Art Rooney II Acknowledges Mistakes In Personnel Evaluations

Pittsburgh Steelers president Art Rooney II did his usual post-season media rounds recently, and he certainly gave us all plenty to chew on. We have already dissected much of what he had to say, but there was one thing in particular—an admission of sorts—that I think is notable enough to re-emphasize.

Rooney spent a good deal of time talking about the defensive backfield, which should be no surprise given the consideration that it was both visually and statistically the area of greatest concern on either side of the ball, with the defense ranking near the very top in terms of receiving yards and receiving touchdowns allowed.

While he noted that the pass defense made some strides in certain areas, such as greatly improving the overall sack production and adding more turnovers than in the last several seasons, both of which are certainly more than welcome developments, but he also acknowledged that those statistics don’t paint the full picture.

He also acknowledged, in his own words, “we’ve made some mistakes, there’s no denying that in terms of some of the evaluations”, which is a statement that will no doubt feed into the already very agreeable readership of this site, as well as its authors, who have been critical of the team’s evaluation process when it comes to the secondary, and the cornerback position in particular.

Realistically, it is likely those personnel and scouting evaluations that are holding the Steelers back more than anything that is in their power to control. The decision-making as it pertains to piecing together their secondary has been the team’s Achilles’ heel, to be sure.

Of course it all largely goes back to choosing to value the potential of Cortez Allen over Keenan Lewis and allowing the latter to walk in free agency, while Allen has fallen on his face in his attempt to become a full-time starter for three straight seasons, playing just one game last year.

Since entering the starting lineup, Allen has only played in 26 games in the past three seasons, making just eight starts. He was bumped from the starting lineup three times and benched entirely twice, both coming in the past two seasons, before ending each on injured reserve.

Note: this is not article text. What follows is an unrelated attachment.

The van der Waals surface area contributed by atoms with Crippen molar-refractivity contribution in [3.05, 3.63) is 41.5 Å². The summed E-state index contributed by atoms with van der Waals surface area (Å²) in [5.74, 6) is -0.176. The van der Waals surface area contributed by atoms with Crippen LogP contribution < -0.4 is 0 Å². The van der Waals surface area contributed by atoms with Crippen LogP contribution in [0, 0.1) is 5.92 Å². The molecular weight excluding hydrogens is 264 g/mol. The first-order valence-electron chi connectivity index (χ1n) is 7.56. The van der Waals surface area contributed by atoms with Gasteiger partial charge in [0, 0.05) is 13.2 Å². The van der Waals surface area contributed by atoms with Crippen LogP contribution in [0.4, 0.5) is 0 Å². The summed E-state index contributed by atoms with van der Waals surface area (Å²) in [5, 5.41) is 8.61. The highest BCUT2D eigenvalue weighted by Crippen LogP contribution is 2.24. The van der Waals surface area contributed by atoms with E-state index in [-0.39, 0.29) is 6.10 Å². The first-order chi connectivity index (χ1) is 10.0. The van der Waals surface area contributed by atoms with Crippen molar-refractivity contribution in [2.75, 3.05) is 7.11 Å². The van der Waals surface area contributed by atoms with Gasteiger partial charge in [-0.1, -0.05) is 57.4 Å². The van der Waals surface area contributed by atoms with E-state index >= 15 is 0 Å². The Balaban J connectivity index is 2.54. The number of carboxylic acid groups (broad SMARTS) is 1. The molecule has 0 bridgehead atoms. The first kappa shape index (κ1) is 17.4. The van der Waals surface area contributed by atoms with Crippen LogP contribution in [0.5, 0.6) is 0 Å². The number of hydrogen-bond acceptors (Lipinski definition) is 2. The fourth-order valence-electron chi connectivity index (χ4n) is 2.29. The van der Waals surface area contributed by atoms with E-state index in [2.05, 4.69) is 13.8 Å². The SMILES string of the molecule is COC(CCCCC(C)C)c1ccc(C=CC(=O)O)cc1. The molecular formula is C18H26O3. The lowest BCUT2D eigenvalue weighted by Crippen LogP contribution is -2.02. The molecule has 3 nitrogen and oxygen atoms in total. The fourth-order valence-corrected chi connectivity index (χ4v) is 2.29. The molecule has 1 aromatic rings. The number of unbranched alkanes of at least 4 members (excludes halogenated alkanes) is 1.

In the meantime, the Steelers have largely ignored the position early in the draft, which would be fine if they were able to hit on some of their late-round draft picks, which have often not even made the 53-man roster—or the practice squad.

Among the failed names in recent years are fifth-rounders Terry Hawthorne and Shaquille Richardson, the latter a player that defensive backs coach Carnell Lake himself recruited while he was coaching at UCLA.

While the jury is still out on last year’s second-round draft pick, Senquez Golson, the pick was already much-maligned in spite of his 10 interceptions in his final collegiate season as a cornerback drafted too early, given his under 5’9” frame.

To the pro scouting department’s credit, the Steelers were able to pick up Ross Cockrell this past season. Antwon Blake’s pickup a few years ago would look better today had they not had him playing injured all this past season, but in the right pecking order, he would look like more of a positive than a negative as well.

Taking in the whole picture, however, it’s clear that their evaluations at the position—not forgetting Shamarko Thomas—have been poor, and must improve. They claimed last offseason that the secondary would be a focus, and have done so again this year, but only time will tell. They may throw numbers, or even money, at the problem, but whether or not it gets fixed will be determined on the field.

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